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    Network Rail to remove trees along railway

    Network Rail will be carrying out work to remove trees and vegetation between Haymarket and Dalmeny between now and August.


    With 2,600 miles of track and more than a half a million trees growing lineside across the Scottish railway network, managing lineside vegetation is both a full-time job and one of the most important safety issues.


    As spring moves into summer, increased rates of growth and volumes of leaves can obstruct signals and pose a risk to the safe running of trains. Due to this Network Raile will be removing any potentially dangerous trees and plants.


    Along the seven-mile section of track from Haymarket to Dalmeny it will clear between six and ten metres of vegetation on both sides of the railway. It will do this by working with adjacent landowners to make sure that trees next to the railway are not a danger whether they’re on its land or not.


    In advance of work beginning, it has carefully assessed and surveyed the area for nesting birds and protected species. And planned the work to balance the need to protect the lineside biodiversity and to keep the railway running safely.  Ongoing ecology surveys occur as the works progress and if any protected species are identified, appropriate methods of working are put in place.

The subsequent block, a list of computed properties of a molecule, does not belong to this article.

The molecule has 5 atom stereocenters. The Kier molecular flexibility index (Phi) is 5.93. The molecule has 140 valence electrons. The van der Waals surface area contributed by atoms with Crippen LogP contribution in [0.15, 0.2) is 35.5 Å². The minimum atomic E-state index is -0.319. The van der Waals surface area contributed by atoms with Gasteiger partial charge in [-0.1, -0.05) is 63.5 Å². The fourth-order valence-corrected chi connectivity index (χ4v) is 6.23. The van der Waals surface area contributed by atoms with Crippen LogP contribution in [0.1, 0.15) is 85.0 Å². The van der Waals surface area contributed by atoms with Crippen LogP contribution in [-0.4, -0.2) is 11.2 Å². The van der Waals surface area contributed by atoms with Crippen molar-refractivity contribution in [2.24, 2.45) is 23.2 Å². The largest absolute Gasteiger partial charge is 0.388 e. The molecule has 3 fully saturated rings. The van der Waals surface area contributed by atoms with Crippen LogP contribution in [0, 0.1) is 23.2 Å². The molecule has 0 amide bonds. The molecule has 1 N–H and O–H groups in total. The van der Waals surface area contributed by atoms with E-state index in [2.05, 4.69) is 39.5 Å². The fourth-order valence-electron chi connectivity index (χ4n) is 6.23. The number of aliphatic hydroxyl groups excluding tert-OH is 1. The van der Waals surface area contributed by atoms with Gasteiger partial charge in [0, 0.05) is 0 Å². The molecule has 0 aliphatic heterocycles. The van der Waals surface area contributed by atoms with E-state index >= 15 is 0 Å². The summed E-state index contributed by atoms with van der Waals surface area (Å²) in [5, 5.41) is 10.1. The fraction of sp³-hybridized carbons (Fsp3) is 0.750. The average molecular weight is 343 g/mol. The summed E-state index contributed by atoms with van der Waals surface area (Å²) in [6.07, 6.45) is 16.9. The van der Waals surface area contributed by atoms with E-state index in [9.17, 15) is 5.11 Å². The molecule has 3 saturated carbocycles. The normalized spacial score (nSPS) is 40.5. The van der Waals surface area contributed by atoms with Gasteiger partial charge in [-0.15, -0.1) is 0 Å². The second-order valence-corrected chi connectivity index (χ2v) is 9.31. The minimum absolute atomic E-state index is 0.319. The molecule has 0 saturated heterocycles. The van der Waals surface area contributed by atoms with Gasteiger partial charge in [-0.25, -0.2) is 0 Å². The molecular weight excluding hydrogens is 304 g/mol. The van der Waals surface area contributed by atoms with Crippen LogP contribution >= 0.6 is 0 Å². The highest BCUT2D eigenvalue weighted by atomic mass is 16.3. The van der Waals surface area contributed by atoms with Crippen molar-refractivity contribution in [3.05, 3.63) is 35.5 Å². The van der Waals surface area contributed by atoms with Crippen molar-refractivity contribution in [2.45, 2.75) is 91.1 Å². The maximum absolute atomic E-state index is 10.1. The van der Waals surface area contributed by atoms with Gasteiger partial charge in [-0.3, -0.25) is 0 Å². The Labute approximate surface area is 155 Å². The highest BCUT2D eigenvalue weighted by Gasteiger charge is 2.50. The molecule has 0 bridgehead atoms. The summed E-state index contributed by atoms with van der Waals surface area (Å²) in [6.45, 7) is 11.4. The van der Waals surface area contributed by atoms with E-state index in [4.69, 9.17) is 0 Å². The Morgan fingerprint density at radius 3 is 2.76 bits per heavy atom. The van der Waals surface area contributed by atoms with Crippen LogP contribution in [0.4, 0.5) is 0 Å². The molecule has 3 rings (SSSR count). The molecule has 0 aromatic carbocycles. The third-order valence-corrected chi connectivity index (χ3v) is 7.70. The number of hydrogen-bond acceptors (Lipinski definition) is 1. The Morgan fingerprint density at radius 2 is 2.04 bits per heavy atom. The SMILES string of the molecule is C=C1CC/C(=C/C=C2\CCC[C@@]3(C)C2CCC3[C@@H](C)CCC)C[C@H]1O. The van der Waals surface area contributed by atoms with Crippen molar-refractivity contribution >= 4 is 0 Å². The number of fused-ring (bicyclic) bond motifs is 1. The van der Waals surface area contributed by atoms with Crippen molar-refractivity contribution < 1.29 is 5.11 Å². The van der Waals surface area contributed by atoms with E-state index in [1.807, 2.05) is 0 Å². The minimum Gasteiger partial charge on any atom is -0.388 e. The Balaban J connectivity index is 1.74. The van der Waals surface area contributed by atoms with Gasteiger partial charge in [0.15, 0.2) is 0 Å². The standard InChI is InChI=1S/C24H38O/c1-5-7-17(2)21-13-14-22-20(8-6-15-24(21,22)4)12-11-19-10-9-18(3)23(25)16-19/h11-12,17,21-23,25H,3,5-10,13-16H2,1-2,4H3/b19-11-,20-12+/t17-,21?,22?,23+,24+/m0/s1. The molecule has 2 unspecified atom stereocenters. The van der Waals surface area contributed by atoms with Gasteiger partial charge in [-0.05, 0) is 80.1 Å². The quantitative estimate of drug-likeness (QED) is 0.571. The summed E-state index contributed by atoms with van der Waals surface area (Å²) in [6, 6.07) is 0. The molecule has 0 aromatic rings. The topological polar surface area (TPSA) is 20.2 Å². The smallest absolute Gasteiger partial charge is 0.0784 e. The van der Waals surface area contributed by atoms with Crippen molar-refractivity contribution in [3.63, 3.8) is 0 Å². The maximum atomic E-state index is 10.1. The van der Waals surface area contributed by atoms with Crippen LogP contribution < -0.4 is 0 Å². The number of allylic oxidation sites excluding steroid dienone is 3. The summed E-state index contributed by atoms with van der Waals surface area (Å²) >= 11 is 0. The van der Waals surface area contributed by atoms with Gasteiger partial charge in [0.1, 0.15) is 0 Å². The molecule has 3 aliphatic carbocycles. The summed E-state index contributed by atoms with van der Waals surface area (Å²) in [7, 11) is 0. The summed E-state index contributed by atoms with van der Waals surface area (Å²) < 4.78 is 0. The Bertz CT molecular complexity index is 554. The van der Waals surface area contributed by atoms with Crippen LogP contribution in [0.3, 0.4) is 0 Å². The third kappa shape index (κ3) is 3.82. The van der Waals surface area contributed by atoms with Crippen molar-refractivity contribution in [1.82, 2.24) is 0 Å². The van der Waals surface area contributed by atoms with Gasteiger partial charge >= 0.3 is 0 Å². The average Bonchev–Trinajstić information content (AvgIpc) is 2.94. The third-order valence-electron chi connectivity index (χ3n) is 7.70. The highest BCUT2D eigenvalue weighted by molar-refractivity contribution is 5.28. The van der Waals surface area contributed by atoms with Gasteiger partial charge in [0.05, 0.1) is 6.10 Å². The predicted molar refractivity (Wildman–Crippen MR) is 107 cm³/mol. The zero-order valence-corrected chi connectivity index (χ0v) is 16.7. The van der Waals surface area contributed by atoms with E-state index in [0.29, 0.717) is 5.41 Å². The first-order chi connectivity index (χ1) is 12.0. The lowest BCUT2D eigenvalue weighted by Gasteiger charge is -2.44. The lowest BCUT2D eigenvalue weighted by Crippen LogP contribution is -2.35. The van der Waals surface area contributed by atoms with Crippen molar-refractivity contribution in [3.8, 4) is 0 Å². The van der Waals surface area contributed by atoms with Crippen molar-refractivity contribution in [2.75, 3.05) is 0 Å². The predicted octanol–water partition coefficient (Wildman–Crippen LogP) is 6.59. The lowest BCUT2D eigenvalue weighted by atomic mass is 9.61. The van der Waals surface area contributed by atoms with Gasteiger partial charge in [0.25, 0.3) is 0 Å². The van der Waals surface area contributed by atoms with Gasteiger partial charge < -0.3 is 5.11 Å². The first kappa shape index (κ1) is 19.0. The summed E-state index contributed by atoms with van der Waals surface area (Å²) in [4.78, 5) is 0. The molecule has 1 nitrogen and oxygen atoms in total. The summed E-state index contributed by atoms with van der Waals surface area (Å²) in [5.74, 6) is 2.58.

National Rail will also inform its lineside neighbours, the council, local conservation groups and statutory bodies such as Scottish Natural Heritage, as appropriate, about this work.


    Gary Hopkirk, programme director at Network Rail Scotland said;
    “Vegetation management is an essential part of railway maintenance. This work is crucial to keeping both trains and passengers safe.


    “From our surveys of the area covered, we have established what work is needed and the best way to go about it. Though the equipment we use can be noisy, we will work responsibly and make every effort to minimise the disruption for nearby residents.


    “We are aware of the impact that removing trees and vegetation can have on local communities. But, we can assure them that this work is necessary to reduce the risk of incidents and to help us promote a safe and efficient railway.”

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